OBJECTIVE OF THE EXPERIMENT The chick embryo is extremely amenable to surgical manipulations such as bead implantation. Local delivery of signaling molecules is easily achieved in this experimental model and provides invaluable information as to their effect on a variety of developmental processes. Specifically, our knowledge about limb initiation was significantly increased when members of the Fibroblast Growth Factor (FGF) family were shown to induce ectopic limb formation (Cohn et al., 1995). In this experiment, recombinant FGF-8 is produced, purified, and applied to the flank of chick embryos, where it induces the formation of a fairly normal extra limb. INTRODUCTION The analysis of limb outgrowth and patterning during chick embryo development has become an excellent model for understanding the molecular mechanisms underlying general developmental processes. The choice of the chick as an experimental model system has greatly enhanced embryo manipulation and survival in the laboratory. In most vertebrates, limb appendages originate in the flank of the early embryo where cells group in the so-called limb buds. The first step in limb development, known as limb initiation, comprises the induction of limb budding in specific locations of the embryo’s flank. At this stage, most of the flank’s extension is competent to give rise to limb buds (Figure 8.1). However, budding will occur only in distinct regions of the embryo’s flank (four regions in tetrapods, two on each flank). The limb bud is formed by a mesodermal or mesenchymal core, covered by an ectodermal jacket (Figure 8.2).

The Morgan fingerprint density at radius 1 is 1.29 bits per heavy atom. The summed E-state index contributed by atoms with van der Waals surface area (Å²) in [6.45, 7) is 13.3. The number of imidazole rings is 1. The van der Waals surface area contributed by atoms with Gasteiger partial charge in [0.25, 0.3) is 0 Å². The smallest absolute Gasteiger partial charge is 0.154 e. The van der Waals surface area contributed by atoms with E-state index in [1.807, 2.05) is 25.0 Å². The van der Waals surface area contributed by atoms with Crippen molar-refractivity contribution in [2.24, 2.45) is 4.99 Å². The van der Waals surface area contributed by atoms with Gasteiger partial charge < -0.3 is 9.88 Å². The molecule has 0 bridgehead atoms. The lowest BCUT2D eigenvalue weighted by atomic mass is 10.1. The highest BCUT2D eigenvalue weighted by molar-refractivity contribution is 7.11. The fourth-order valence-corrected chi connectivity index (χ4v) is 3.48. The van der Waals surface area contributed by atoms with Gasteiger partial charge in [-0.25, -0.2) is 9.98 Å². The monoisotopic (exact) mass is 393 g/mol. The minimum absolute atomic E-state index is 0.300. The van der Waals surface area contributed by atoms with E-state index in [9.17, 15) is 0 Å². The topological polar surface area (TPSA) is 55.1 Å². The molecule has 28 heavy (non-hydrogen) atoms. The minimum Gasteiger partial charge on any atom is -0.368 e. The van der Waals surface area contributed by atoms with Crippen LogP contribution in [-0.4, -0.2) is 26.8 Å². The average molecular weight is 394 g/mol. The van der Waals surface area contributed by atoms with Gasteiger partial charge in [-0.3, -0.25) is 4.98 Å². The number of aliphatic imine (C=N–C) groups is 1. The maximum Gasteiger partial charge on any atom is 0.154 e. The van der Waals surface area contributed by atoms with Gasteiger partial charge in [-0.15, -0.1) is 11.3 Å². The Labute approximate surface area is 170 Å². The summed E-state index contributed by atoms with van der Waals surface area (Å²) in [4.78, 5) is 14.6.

|Original language||English (US)|
|Title of host publication||Key Experiments in Practical Developmental Biology|
|Publisher||Cambridge University Press|
|Number of pages||7|
|State||Published - Jan 1 2005|
ASJC Scopus subject areas
- Biochemistry, Genetics and Molecular Biology(all)